Some Vermonters say VELCO's power-line upgrade will produce EMF levels outside the normal day-to-day range. Plus, VELCO's critics say, study after study implicates power-line EMF with cancer clusters, outbreaks of leukemia in children, and increases in the rate of miscarriage and Lou Gehrig's disease.
"The evidence about EMF risk has piled up and piled up, and more keeps coming our way," said Fred Peyser Jr. of Monkton, a director of Vermont Citizens for Safe Energy, a grassroots organization of mostly Addison County residents. "It seems clear to us this project is a health risk."
Just how detrimental the health effects of the VELCO project would be is one factor Vermont's Public Service Board will consider when it begins to hear detailed technical testimony Wednesday. The testimony is scheduled to last nearly five weeks, with several days centering on the EMF risk of the project. Experts from around the country are expected to testify.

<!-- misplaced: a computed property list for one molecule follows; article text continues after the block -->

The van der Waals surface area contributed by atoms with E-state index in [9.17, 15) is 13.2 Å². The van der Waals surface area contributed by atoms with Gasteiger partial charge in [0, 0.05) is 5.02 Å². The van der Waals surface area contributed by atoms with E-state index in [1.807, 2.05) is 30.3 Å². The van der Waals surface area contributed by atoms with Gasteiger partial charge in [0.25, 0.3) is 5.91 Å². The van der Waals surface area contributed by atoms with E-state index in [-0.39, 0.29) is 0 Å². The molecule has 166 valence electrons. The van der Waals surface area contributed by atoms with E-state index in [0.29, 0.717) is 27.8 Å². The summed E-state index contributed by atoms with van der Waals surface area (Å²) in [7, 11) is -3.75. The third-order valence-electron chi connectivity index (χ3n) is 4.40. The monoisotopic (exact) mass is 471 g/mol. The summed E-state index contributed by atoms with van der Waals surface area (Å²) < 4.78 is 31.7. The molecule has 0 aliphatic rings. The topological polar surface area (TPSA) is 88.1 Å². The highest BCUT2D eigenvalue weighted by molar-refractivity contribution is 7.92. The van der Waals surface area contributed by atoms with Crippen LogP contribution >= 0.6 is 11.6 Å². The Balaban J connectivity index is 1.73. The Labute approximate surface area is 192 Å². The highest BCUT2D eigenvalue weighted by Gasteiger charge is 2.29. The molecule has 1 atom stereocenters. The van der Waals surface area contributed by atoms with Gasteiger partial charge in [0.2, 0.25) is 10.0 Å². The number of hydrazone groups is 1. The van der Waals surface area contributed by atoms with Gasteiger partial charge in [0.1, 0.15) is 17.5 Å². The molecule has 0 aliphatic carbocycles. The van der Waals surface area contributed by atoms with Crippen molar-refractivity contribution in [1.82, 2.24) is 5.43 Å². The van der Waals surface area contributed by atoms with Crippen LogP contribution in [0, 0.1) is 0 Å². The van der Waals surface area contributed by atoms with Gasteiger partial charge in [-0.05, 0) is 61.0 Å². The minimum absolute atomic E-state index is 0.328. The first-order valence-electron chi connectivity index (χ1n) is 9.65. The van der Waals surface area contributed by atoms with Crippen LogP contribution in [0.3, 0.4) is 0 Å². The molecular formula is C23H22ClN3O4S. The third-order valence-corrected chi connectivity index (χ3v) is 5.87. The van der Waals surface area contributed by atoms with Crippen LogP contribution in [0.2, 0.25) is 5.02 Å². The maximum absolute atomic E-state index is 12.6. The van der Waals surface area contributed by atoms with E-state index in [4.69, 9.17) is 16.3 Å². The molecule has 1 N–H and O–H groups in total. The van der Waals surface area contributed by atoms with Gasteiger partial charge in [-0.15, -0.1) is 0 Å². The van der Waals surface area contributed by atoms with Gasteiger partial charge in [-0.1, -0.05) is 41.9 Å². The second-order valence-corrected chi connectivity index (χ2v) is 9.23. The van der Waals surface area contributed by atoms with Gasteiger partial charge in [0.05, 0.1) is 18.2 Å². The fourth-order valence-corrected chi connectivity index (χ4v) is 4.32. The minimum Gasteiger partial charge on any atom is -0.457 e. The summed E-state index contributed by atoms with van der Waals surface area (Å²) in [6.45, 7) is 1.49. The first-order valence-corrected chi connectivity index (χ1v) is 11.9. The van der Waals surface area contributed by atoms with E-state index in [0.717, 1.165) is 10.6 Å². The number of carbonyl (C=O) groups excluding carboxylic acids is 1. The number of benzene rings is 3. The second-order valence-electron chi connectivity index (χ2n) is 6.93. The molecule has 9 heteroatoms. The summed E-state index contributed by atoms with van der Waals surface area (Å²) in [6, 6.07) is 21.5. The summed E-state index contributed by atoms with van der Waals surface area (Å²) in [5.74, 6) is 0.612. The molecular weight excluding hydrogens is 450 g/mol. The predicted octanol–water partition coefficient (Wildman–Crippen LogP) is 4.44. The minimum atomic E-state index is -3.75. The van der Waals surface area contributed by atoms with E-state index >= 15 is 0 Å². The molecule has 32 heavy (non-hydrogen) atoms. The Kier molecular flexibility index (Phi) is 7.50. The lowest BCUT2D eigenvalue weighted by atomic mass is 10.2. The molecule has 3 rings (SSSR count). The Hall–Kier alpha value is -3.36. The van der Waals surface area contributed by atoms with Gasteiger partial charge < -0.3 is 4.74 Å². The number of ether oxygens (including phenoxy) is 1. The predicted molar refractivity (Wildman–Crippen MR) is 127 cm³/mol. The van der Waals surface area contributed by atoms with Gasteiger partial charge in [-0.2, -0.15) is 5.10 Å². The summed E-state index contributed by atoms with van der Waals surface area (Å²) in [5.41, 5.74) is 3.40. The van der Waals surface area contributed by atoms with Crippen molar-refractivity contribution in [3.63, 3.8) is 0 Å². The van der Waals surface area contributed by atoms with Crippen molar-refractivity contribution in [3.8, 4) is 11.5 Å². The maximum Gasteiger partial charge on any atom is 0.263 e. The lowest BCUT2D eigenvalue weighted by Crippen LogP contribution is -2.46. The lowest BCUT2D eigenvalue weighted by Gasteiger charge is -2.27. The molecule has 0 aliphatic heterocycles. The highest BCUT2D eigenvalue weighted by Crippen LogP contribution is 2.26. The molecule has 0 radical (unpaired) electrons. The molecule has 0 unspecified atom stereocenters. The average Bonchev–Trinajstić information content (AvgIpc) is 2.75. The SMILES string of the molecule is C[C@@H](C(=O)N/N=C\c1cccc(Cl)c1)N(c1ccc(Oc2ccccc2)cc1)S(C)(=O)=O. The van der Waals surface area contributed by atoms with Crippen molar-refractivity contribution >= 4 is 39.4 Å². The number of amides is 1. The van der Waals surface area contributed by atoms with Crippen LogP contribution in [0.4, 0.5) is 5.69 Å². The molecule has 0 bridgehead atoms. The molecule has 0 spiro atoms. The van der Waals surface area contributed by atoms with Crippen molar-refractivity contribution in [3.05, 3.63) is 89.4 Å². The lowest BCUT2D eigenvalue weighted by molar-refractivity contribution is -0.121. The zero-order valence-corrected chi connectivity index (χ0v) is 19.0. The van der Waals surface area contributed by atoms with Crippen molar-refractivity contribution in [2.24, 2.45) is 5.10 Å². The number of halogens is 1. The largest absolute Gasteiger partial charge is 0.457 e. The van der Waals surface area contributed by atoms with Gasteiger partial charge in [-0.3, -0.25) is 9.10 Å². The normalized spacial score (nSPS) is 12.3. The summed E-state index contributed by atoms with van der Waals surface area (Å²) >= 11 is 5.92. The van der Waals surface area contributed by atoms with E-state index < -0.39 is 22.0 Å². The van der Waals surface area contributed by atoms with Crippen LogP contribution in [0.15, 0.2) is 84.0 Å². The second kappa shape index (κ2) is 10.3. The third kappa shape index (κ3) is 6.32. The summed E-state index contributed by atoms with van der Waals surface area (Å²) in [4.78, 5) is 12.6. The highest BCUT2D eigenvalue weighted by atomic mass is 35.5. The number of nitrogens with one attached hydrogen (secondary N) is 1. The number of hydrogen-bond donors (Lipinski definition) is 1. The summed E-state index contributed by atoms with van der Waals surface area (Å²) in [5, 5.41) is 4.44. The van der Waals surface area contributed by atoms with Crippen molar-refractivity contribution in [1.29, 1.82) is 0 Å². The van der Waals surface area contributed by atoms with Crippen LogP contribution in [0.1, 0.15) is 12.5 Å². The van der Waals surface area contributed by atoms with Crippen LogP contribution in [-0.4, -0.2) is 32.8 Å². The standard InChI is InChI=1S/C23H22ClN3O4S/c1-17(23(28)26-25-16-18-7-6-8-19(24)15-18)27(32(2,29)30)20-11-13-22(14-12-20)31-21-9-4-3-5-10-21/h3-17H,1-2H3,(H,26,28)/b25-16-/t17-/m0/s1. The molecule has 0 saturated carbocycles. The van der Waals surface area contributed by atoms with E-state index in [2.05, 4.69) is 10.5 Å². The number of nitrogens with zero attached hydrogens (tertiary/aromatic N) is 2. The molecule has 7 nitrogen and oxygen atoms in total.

"If the board looks at this with the proper amount of concern," Markowski said, "they should hold this project off."
VELCO officials, on the other hand, seem confident the Public Service Board will see the benefits of a project that promises to provide a more reliable stream of electricity to the burgeoning corner of northwestern Vermont.
"We certainly recognize people are concerned," VELCO attorney Tom Wies said, "but we're persuaded that there's not a major public health hazard here."
Vermonters at risk?
Wies says the company was fully aware the EMF debate was going to be an issue when it brought the Northwest Reliability Project to the public's attention. For that reason, VELCO has offered testimony from an EMF expert, Harvard Ph.D.-holder Peter Alexis Valberg, who has researched and published a number of studies on the topic.